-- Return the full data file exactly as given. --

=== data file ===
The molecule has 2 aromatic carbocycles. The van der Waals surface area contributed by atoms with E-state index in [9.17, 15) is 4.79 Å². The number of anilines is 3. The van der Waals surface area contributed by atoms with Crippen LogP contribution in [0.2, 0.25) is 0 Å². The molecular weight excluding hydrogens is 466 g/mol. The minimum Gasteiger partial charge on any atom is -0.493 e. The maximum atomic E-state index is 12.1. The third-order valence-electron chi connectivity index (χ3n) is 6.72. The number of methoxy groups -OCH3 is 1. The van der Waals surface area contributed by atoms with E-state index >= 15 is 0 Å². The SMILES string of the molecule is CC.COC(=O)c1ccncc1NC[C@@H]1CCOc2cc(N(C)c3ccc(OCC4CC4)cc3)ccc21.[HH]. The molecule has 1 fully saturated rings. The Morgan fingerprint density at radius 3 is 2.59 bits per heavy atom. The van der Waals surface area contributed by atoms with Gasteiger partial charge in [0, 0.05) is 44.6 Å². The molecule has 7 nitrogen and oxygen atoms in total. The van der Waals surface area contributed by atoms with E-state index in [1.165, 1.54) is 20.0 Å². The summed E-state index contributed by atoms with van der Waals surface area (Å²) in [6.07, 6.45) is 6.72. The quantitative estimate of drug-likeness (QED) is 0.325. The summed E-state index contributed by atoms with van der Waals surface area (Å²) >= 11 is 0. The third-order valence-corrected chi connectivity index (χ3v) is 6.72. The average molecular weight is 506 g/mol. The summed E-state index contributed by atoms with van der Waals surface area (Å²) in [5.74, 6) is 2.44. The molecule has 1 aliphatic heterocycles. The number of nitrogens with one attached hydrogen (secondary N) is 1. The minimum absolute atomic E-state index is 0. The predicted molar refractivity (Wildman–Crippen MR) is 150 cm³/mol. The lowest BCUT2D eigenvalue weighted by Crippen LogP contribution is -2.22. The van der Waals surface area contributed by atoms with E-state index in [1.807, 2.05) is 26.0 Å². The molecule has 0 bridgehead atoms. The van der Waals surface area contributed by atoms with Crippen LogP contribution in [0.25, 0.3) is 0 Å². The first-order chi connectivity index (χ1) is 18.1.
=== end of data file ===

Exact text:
The molecule has 2 aromatic carbocycles. The van der Waals surface area contributed by atoms with E-state index in [9.17, 15) is 4.79 Å². The number of anilines is 3. The van der Waals surface area contributed by atoms with Crippen LogP contribution in [0.2, 0.25) is 0 Å². The molecular weight excluding hydrogens is 466 g/mol. The minimum Gasteiger partial charge on any atom is -0.493 e. The maximum atomic E-state index is 12.1. The third-order valence-electron chi connectivity index (χ3n) is 6.72. The number of methoxy groups -OCH3 is 1. The van der Waals surface area contributed by atoms with E-state index >= 15 is 0 Å². The SMILES string of the molecule is CC.COC(=O)c1ccncc1NC[C@@H]1CCOc2cc(N(C)c3ccc(OCC4CC4)cc3)ccc21.[HH]. The molecule has 1 fully saturated rings. The Morgan fingerprint density at radius 3 is 2.59 bits per heavy atom. The van der Waals surface area contributed by atoms with Gasteiger partial charge in [0, 0.05) is 44.6 Å². The molecule has 7 nitrogen and oxygen atoms in total. The van der Waals surface area contributed by atoms with E-state index in [1.165, 1.54) is 20.0 Å². The summed E-state index contributed by atoms with van der Waals surface area (Å²) in [6.07, 6.45) is 6.72. The quantitative estimate of drug-likeness (QED) is 0.325. The summed E-state index contributed by atoms with van der Waals surface area (Å²) >= 11 is 0. The third-order valence-corrected chi connectivity index (χ3v) is 6.72. The average molecular weight is 506 g/mol. The summed E-state index contributed by atoms with van der Waals surface area (Å²) in [5.74, 6) is 2.44. The molecule has 1 aliphatic heterocycles. The number of nitrogens with one attached hydrogen (secondary N) is 1. The minimum absolute atomic E-state index is 0. The predicted molar refractivity (Wildman–Crippen MR) is 150 cm³/mol. The lowest BCUT2D eigenvalue weighted by Crippen LogP contribution is -2.22. The van der Waals surface area contributed by atoms with E-state index in [1.807, 2.05) is 26.0 Å². The molecule has 0 bridgehead atoms. The van der Waals surface area contributed by atoms with Crippen LogP contribution in [0.25, 0.3) is 0 Å². The first-order chi connectivity index (χ1) is 18.1.